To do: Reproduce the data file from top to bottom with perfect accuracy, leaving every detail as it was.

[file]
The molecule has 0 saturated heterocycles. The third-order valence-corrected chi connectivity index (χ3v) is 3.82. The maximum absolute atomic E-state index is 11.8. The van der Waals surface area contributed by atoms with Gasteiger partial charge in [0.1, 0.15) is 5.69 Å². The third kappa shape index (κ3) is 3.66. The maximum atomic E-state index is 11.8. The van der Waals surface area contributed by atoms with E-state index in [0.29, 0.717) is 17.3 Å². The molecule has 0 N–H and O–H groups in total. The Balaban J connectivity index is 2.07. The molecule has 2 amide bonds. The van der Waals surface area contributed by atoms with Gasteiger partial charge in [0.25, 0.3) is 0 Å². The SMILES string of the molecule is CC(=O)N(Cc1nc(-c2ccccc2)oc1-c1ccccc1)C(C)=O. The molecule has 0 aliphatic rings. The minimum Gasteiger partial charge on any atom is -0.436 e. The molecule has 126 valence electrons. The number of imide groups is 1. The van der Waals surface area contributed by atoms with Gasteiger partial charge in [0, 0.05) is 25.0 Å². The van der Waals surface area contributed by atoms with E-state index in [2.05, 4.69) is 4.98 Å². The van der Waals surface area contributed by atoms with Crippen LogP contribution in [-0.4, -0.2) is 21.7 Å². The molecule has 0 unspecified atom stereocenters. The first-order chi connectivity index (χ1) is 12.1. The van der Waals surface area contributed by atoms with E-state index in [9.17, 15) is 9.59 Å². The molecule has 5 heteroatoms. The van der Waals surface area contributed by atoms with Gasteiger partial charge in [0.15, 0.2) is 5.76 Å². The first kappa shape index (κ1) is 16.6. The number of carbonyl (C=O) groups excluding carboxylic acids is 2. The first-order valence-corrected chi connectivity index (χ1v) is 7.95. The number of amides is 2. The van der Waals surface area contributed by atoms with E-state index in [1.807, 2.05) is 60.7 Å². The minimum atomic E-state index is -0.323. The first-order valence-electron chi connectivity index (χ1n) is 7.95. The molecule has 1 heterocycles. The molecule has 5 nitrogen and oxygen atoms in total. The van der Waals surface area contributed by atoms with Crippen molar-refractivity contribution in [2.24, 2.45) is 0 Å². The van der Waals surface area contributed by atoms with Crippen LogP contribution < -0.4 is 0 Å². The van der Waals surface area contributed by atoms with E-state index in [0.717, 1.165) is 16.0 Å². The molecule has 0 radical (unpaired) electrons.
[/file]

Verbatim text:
The molecule has 0 saturated heterocycles. The third-order valence-corrected chi connectivity index (χ3v) is 3.82. The maximum absolute atomic E-state index is 11.8. The van der Waals surface area contributed by atoms with Gasteiger partial charge in [0.1, 0.15) is 5.69 Å². The third kappa shape index (κ3) is 3.66. The maximum atomic E-state index is 11.8. The van der Waals surface area contributed by atoms with E-state index in [0.29, 0.717) is 17.3 Å². The molecule has 0 N–H and O–H groups in total. The Balaban J connectivity index is 2.07. The molecule has 2 amide bonds. The van der Waals surface area contributed by atoms with Gasteiger partial charge in [0.25, 0.3) is 0 Å². The SMILES string of the molecule is CC(=O)N(Cc1nc(-c2ccccc2)oc1-c1ccccc1)C(C)=O. The molecule has 0 aliphatic rings. The minimum Gasteiger partial charge on any atom is -0.436 e. The molecule has 126 valence electrons. The number of imide groups is 1. The van der Waals surface area contributed by atoms with Gasteiger partial charge in [0, 0.05) is 25.0 Å². The van der Waals surface area contributed by atoms with E-state index in [2.05, 4.69) is 4.98 Å². The van der Waals surface area contributed by atoms with Crippen LogP contribution in [-0.4, -0.2) is 21.7 Å². The molecule has 0 unspecified atom stereocenters. The first-order chi connectivity index (χ1) is 12.1. The van der Waals surface area contributed by atoms with E-state index in [9.17, 15) is 9.59 Å². The molecule has 5 heteroatoms. The van der Waals surface area contributed by atoms with Gasteiger partial charge in [0.15, 0.2) is 5.76 Å². The first kappa shape index (κ1) is 16.6. The number of carbonyl (C=O) groups excluding carboxylic acids is 2. The first-order valence-corrected chi connectivity index (χ1v) is 7.95. The number of amides is 2. The van der Waals surface area contributed by atoms with E-state index in [1.807, 2.05) is 60.7 Å². The minimum atomic E-state index is -0.323. The first-order valence-electron chi connectivity index (χ1n) is 7.95. The molecule has 1 heterocycles. The molecule has 5 nitrogen and oxygen atoms in total. The van der Waals surface area contributed by atoms with Crippen molar-refractivity contribution in [2.24, 2.45) is 0 Å². The van der Waals surface area contributed by atoms with Crippen LogP contribution < -0.4 is 0 Å². The van der Waals surface area contributed by atoms with E-state index in [0.717, 1.165) is 16.0 Å². The molecule has 0 radical (unpaired) electrons.